DC Fan control

Discussion in 'The Projects Forum' started by nathomas, Apr 22, 2011.

  1. nathomas

    Thread Starter Member

    Mar 3, 2011
    82
    0
    I have a 3W fan(12V) that I need to control using a potentiometer. I necessarily don't have to use the pot directly but the user has to turn a knob to control the fan speed. I looked at various pots with the ratings I need but they are too big and they will reduce the torque on the fan motor. Is there a very simple PWM circuit I could use with the pot that doesnt need a uC or high standard stuff?

    Another part of the question is that I need to vary an output of mine from 0V to 12V efficiently using a pot. what resistance value pot should I use? It will work as a voltage divider.

    Thanks.
     
  2. russpatterson

    Member

    Feb 1, 2010
    351
    16
    I. If you want to make a motor controller for your 3W 12V fan you can build a PWM circuit with a 555 timer. I haven't done that but I think you'd find a lot of examples via Google. You could also buy a motor controller if you don't want to build one.

    II. You need to make sure the pot is rated to handle the power that will be dissipated by the resistance in the pot (so it won't be efficient at all, it will just burn away the unwanted power as heat). How much current do you want to pull through your pot. With voltage and current you can get power and know the rating you need. P=VI where P is power in watts, V is voltage and I is current.
     
  3. electronis whiz

    Well-Known Member

    Jul 29, 2010
    519
    27
    It depends on the type of dc fan you want controled if it is just a brushed dc motor a pwm controler will probly work. however if your using a brushless (muffin fan) i think a pwm will probly not work at all. becase tecnicly these fans are like stepper moters. they are controled by a transistor and i beleve a hall efect sensor. the only way i can see to control them is to get fans with a builtin thermistor sensor. remove the thermistor solder a pair of wires in then run it out to a potentiometer. the potomiter will act fairly similar to a thermistor. highter temperiture= higher resistance= higher speed. this should be the same with your potomitor.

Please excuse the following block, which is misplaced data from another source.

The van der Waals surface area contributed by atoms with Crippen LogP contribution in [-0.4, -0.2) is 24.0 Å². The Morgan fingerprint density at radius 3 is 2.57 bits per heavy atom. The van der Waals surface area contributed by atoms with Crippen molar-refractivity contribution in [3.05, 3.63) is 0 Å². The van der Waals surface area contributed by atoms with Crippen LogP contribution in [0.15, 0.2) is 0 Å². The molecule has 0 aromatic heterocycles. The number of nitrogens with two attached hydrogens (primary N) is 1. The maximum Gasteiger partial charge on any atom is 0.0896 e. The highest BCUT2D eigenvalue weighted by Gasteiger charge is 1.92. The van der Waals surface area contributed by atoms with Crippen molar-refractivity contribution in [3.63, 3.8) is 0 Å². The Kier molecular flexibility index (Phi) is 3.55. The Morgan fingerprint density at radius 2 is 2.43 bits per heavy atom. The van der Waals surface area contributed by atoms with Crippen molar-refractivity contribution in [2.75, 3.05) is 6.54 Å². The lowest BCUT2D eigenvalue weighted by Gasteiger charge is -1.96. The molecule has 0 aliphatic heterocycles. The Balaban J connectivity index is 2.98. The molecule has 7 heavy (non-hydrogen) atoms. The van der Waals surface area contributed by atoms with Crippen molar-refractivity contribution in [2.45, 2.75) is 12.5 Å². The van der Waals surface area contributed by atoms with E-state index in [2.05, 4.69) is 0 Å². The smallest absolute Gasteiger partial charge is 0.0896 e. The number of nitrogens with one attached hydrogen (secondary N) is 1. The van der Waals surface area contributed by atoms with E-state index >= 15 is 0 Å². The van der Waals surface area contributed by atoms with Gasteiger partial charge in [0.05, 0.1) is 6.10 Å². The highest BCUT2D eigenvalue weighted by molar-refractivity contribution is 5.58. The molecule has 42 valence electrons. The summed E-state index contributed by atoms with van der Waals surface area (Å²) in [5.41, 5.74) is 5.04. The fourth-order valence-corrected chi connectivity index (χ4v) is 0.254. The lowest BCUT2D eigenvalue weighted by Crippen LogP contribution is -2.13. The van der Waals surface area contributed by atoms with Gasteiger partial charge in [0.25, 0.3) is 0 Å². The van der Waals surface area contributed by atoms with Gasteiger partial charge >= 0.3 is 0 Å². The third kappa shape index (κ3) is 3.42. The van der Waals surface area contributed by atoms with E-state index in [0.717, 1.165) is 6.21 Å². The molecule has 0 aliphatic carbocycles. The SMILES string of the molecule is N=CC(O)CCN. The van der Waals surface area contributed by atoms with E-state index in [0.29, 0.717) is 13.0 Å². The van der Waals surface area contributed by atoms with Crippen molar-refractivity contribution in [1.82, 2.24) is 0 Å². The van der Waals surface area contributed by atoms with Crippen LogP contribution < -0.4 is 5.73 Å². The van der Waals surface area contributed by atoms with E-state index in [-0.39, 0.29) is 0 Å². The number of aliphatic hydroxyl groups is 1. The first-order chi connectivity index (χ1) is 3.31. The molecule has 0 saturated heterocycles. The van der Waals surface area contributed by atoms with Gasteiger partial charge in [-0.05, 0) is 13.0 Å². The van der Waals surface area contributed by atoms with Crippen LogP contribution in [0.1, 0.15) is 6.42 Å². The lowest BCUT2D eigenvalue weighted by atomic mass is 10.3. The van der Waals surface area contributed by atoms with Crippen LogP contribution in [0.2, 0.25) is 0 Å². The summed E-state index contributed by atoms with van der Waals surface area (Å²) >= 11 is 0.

4. wayneh

    Expert

    Sep 9, 2010
    12,123
    3,048
    Bad idea, stick to PWM. You CAN'T efficiently use a pot in a power circuit; the only thing it can do is drop voltage across itself and generate heat. That's not efficient.

    Also,a voltage divider works nicely when there is more (wasted) current flowing through the divider than through the load. Works great when you measure voltage with a multimeter. However a varying load will disrupt the voltage setting if the current through the load is more than, say, 10% of the divider current.

    It's better to use pots to control information, not power. In other words use the pot to control the PWM generator. This allows using small cheap and plentiful pots instead of expensive, power rated pots.
     
  5. RogerTango

    New Member

    Apr 22, 2011
    13
    0
    I have not done PWM with a 555, I use PicAxe chips myself, but you should be able to vary the duty cycle of the PWM with a pot, and using the output to pulse a cheap N channel MOSFET, maybe a TIP120 in the supply line to vary the speed of the fan.

    This is one of the projects I am working on, vary the speed of a DC motor. I have not executed this yet, but from the research I have done this is the work plan I will be using.

    HTH,
    Andrew
     
  6. nathomas

    Thread Starter Member

    Mar 3, 2011
    82
    0
    Well heres the tricky part. I want the potentiometer to turn only from start to stop and have a higher resolution. I got a 5W 5k pot and the problem is that the pot needs to turn only 10-20 deg before the fan switches on/off. Is there a way I could make the fan go from on to off throughout the whole rotation of the pot. I was thinking of using an MIC502. Would that help?
     
  7. russpatterson

    Member

    Feb 1, 2010
    351
    16
    What I usually do is hook the pot wiper to an analog input pin on the microcontroller. Then in code you do whatever you want to the pwm based on whatever input. The sky's the limit.
     
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